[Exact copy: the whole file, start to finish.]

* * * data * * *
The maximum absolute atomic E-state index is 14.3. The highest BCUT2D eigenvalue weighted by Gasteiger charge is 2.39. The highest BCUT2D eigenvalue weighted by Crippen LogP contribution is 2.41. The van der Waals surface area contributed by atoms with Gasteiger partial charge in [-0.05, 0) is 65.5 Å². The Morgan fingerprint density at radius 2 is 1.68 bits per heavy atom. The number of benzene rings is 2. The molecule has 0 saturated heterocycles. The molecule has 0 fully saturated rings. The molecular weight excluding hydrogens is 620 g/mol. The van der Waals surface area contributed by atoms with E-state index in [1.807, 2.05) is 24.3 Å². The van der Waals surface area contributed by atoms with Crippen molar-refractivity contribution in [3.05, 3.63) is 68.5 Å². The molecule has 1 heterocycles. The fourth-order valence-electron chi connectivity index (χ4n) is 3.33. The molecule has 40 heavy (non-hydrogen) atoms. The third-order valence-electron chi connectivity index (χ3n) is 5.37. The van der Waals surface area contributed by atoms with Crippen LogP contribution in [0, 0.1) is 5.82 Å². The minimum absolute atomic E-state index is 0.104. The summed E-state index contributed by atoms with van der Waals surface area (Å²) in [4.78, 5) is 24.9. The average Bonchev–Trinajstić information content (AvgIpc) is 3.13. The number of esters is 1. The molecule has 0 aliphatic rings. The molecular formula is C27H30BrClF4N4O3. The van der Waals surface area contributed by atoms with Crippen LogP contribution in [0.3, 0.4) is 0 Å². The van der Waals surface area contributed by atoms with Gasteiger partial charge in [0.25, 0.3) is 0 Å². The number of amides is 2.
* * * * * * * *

The maximum absolute atomic E-state index is 14.3. The highest BCUT2D eigenvalue weighted by Gasteiger charge is 2.39. The highest BCUT2D eigenvalue weighted by Crippen LogP contribution is 2.41. The van der Waals surface area contributed by atoms with Gasteiger partial charge in [-0.05, 0) is 65.5 Å². The Morgan fingerprint density at radius 2 is 1.68 bits per heavy atom. The number of benzene rings is 2. The molecule has 0 saturated heterocycles. The molecule has 0 fully saturated rings. The molecular weight excluding hydrogens is 620 g/mol. The van der Waals surface area contributed by atoms with E-state index in [1.807, 2.05) is 24.3 Å². The van der Waals surface area contributed by atoms with Crippen molar-refractivity contribution in [3.05, 3.63) is 68.5 Å². The molecule has 1 heterocycles. The fourth-order valence-electron chi connectivity index (χ4n) is 3.33. The molecule has 40 heavy (non-hydrogen) atoms. The third-order valence-electron chi connectivity index (χ3n) is 5.37. The van der Waals surface area contributed by atoms with Crippen LogP contribution in [0, 0.1) is 5.82 Å². The minimum absolute atomic E-state index is 0.104. The summed E-state index contributed by atoms with van der Waals surface area (Å²) in [4.78, 5) is 24.9. The average Bonchev–Trinajstić information content (AvgIpc) is 3.13. The number of esters is 1. The molecule has 0 aliphatic rings. The molecular formula is C27H30BrClF4N4O3. The van der Waals surface area contributed by atoms with Crippen LogP contribution in [0.3, 0.4) is 0 Å². The van der Waals surface area contributed by atoms with Gasteiger partial charge in [0.25, 0.3) is 0 Å². The number of amides is 2.